Another extension on a scene that hit the cutting room floor. I think in this case, my critiquers hadn't played darts, so the concepts were confusing. I'd have to concede that. My darts team, ahem, won 9th in the State of Washington. Not bad for a bunch of old duffers.
The Scene as it Ended Up in the Book:
“Da game is 301, double-in, double-oot?”
“Great. Anything is fine.” Rune watched the dart loaner erase the blackboard next to the dartboard and write Barry and Ron at the top. He added the number 301 under each name.
Rune smiled. He ought to make enough for the train in no time at all.
The Deleted Part of the Scene:
“Da game is 301, double-in, double-oot?”
“Great. Anything is fine.” Rune watched as the dart loaner erased the blackboard next to the dart board and wrote Barry and Ron at the top. He added the number 301 under each name.
“Lag for first?”
“Sure. Go ahead.”
Barry stood at the line and winged a dart to the center of the board. It hit just off the bull for nineteen. Rune stepped up and slapped his dart into the eighteen. He wanted to watch Barry’s first round to see how he played the game. And to make sure he didn’t appear quite as good as his opponent...yet.
“I’m up, then,” Barry said, pulling his dart from the board. Rune retrieved his own dart. Barry stood at the line, aimed, moving the dart forward and backward a minute distance until he let it fly. It landed in the ring splitting the twenty wedge. “Guid ain, Barry. Doubled in right off,” the scorekeeper commented.
A lightbulb went off in Rune’s head. Double-in meant you had to put the dart into the doubles ring before the score counted. Barry threw his other two darts. The scorekeeper calculated a moment, then wrote 224 under Barry’s name. Rune counted the score and figured out that the game’s score went down by the count. Double-out, then, must mean you have to end the game with a double as well.
Rune stood at the line. He figured a high score is always a good thing, but he didn’t want to look like a ringer, so he racked up 75 points, just two points fewer than Barry. It’d be safest to match closely.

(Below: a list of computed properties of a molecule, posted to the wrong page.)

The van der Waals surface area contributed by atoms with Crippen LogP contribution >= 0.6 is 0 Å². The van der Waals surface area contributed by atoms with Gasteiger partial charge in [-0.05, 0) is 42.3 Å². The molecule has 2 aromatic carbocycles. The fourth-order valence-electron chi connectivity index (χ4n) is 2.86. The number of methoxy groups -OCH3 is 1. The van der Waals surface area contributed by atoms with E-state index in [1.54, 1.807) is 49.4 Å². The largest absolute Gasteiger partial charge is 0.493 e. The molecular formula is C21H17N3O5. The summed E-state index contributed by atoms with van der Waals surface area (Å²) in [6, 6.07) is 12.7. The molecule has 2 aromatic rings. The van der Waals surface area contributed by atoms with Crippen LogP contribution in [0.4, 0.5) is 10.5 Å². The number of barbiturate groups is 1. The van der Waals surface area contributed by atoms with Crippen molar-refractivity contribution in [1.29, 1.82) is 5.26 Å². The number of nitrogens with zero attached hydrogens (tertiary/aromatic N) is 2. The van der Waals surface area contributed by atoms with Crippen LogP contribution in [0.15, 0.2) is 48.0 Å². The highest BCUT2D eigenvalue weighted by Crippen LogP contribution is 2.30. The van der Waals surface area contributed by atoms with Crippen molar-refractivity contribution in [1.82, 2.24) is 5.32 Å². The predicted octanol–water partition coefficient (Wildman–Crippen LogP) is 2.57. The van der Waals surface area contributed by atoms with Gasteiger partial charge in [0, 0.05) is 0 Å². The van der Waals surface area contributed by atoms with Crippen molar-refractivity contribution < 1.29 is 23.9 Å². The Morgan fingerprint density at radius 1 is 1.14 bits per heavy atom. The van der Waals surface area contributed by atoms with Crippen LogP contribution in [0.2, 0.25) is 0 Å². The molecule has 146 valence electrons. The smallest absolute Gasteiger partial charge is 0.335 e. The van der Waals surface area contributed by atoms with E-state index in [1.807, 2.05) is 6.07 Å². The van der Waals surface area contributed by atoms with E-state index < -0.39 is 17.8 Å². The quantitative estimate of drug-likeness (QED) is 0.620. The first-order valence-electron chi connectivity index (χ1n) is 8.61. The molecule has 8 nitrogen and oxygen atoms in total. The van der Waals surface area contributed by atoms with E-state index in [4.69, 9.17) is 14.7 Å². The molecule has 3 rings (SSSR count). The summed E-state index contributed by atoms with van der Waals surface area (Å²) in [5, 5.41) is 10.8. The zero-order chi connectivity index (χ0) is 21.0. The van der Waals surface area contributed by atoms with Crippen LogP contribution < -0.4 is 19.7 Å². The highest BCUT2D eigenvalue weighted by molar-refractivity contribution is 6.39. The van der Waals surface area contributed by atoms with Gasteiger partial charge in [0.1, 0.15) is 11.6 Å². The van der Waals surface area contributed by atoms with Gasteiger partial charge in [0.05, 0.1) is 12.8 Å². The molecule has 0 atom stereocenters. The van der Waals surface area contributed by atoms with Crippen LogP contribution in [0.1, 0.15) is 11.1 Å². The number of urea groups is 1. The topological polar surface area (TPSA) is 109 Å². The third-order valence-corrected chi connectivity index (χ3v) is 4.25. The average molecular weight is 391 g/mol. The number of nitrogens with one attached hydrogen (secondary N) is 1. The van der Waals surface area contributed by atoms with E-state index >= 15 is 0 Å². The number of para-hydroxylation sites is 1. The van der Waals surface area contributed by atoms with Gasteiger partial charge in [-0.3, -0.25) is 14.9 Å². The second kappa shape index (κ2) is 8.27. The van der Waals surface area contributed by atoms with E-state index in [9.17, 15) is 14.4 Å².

The game continued for three more rounds. Both players had an even number left. Barry needed a double sixteen; Rune needed a double seventeen. Barry threw and the point stuck just inside the doubles ring. Barry had to shoot a double eight. His second dart was a double, but a double eleven. He scowled at the board, but made no comment. He pulled his darts and stood back for Rune’s play. Rune wondered whether to just end it now. He could see Barry was too good to toy with, so decided he’d just take the double seventeen and be done with it.
Barry held his hand out to Rune. “Nice game. Do ye want to go another?”
“Oh, absolutely,” Rune responded with a smile. He ought to earn his train fare really fast.
What do you say? Do you think this was a good one to dump?
SCOTCH BROOM: Book 3 of The Witches of Galdorheim
A magical trip to Stonehenge lands a witch in the Otherworld where an ancient goddess is up to no good.
Marva Dasef: https://sites.google.com/site/mdasefauthor/books/galdorheim
MuseItUp Buy Link: http://tinyurl.com/ScotchBroomMGD
Kindle Buy Link: http://www.amazon.com/dp/B007ROH46K/
Scotch Broom Trailer: http://www.youtube.com/watch?v=mYnRmbvPp7Q
Kat expects to have a great time on her graduation trip to Stonehenge. However, from the moment she leaves the witches’ arctic island, Galdorheim, she gets in nothing but trouble. Her younger half-brother tries to horn in on her trip, she gets lost in the magical Otherworld realm, is led astray by a supposed friend, then she has to confront a Scottish goddess who’s fallen on hard times.
While dodging the goddess’ minions and trying to find her way out of the Otherworld, Kat soon learns she shouldn’t underestimate the old has-been for one second; the crone still has a few tricks that can drain a witch’s magic in a flash. To make matters worse, Kat's brother secretly followed her into the Otherworld. Now he’s in danger too. Kat has to go one on one with the goddess to save herself and her brother.